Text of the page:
The heroic exploits of hundreds of women who have joined guerrilla squads and defense groups have been a source of inspiration and favorable anecdotes throughout the country. One all-women guerrilla squad in the Western region is reported to have annihilated a notorious rapist with such precision and sense of revenge that the toughest of goons would shudder to think about it. As part of the second anniversary celebrations of the People's War, a guerrilla squad headed by a woman commander carried out a very successful raid of an INGO office and another similar squad raided and punished a feudal tyrant in the Central region. Similarly in the Eastern region, a guerrilla squad squad led by a woman commander has carried out a number of successful raids and sabotage actions.
Large scale rebellion of young girls, mostly high school and college girls, from their [patriarchal] households to join the People's War have been a common occurrence. In one instance in the Central region a school girl managed to browbeat her feudal father, who had come to bail her out from the police lockup, and instead vanished with the guerrillas into the jungles. She has now grown into a promising guerrilla fighter. In another instance, a group of young girls from a reputed women's college in the capital city of Kathmandu are reported to have left a joint letter to their parents and proceeded to join the People's War. In fact at times Party committees find it difficult to process the long list of women volunteers who come to join the war.
The participation of women in mass struggles, peasant struggles and organizational activities have also increased phenomenally. Three thousand to five thousand women each have been participating in district conferences of the Women's Front and all-women rallies. In several of such conferences, e.g. in Siraha, Tanahu, Lamjung, Kaski, etc. when the state police swooped on them they have taken up cudgels for themselves and demonstrated extraordinary militancy. In districts like Rolpa and Rukum, where most of the men in the villages have been forced to go underground due to heavy state repression, it is the women who have been running households and carrying on important activities for the People's War.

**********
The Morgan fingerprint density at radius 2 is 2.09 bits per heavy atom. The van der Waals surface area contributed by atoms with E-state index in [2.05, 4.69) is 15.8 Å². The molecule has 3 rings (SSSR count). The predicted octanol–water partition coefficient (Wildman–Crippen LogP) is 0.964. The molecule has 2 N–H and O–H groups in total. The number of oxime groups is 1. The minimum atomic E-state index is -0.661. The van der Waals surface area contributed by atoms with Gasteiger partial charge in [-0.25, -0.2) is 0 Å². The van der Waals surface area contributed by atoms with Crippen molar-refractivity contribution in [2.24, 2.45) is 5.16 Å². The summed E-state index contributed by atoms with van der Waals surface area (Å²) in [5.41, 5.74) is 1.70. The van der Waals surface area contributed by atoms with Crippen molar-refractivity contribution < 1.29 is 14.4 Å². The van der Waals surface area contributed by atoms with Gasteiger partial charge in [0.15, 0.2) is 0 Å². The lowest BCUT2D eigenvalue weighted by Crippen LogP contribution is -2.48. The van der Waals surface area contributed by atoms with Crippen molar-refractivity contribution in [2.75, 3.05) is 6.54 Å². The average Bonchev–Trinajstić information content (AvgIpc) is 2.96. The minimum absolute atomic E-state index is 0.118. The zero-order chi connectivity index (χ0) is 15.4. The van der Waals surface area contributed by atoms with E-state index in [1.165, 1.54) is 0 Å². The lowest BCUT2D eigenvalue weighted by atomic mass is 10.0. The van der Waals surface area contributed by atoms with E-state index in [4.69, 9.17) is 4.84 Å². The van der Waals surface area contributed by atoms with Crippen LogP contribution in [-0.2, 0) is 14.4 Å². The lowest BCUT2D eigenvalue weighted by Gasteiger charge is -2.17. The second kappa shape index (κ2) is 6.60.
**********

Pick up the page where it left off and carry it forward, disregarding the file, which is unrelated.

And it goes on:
The increasing participation of women in the People's War has had another bonanza for the revolutionary cause. That is the drawing of children into the process of war and their politicization. A large number of children in the rural areas are now contributing substantially in the guerrilla war by way of collection and exchange of information, etc. Indeed, these little "red devils" hold immense potential for the future of revolutionary People's War.
Revolutionary Peasant Struggles
on the Rise
Another hallmark of the People's War in its second year of continuation and development has been the rising scale and new forms of revolutionary peasant struggles in the Hills and the Terai (the Terai is the rice-growing southern lowland plains bordering India, and the most populated part of the country--RW). Though team actions by the peasant guerrillas against the local feudal tyrants, usurers, Agriculture Development Bank, NGOs/INGOs, etc. were carried out from the beginning of the People's War, new forms of mass-cum-team actions were invented during the past year. This has resulted in the direct participation of hundreds of thousands of poor peasants in daring collective actions against feudal and bureaucratic capitalist landed interests in the rural areas and paved the way for militarization of the peasant masses.
The principal forms of peasant mass actions have been the seizure of crops or harvested grains of the feudals, raids of Agriculture Development Bank branches, occupation of land or orchards of the feudals, etc., by a group of several hundreds or even thousands of poor peasants accompanied by armed guerrilla squads. So far several dozens of such successful mass peasant actions have been carried out in the Hill districts of Gorkha, Rukum, Kavre, etc. and the Terai districts of Bardiya, Kapilvastu, Janakpur, Siraha, etc.
A typical [example] of such highly successful peasant mass action was the one carried out in Gorkha district in the central Hills on the day of the birth anniversary of Mao Tsetung, i.e. December 26, 1997. On that historic day, in the broad daylight, about 500 peasants accompanied by several dozen armed guerrillas occupied about 30 hectares of rice-yielding land of a notorious absentee landlord and seized a major chunk of the crop ready for harvest. Thousands of curious onlookers cheered the peasants as the armed police force under the command of district police chief watched the scene helplessly from a distance. It was a glorious victory for the toiling poor peasants and a path-breaking instance of revolutionary peasant struggle in the country.
Similar instances are on the rise elsewhere, too, and a new horizon has been opened up for the qualitative development of the People's War.
For more on the People's War in Nepal,
see the current issue (1998/23) of the
revolutionary internationalist magazine
A World to Win.
This article is posted in English and Spanish on Revolutionary Worker Online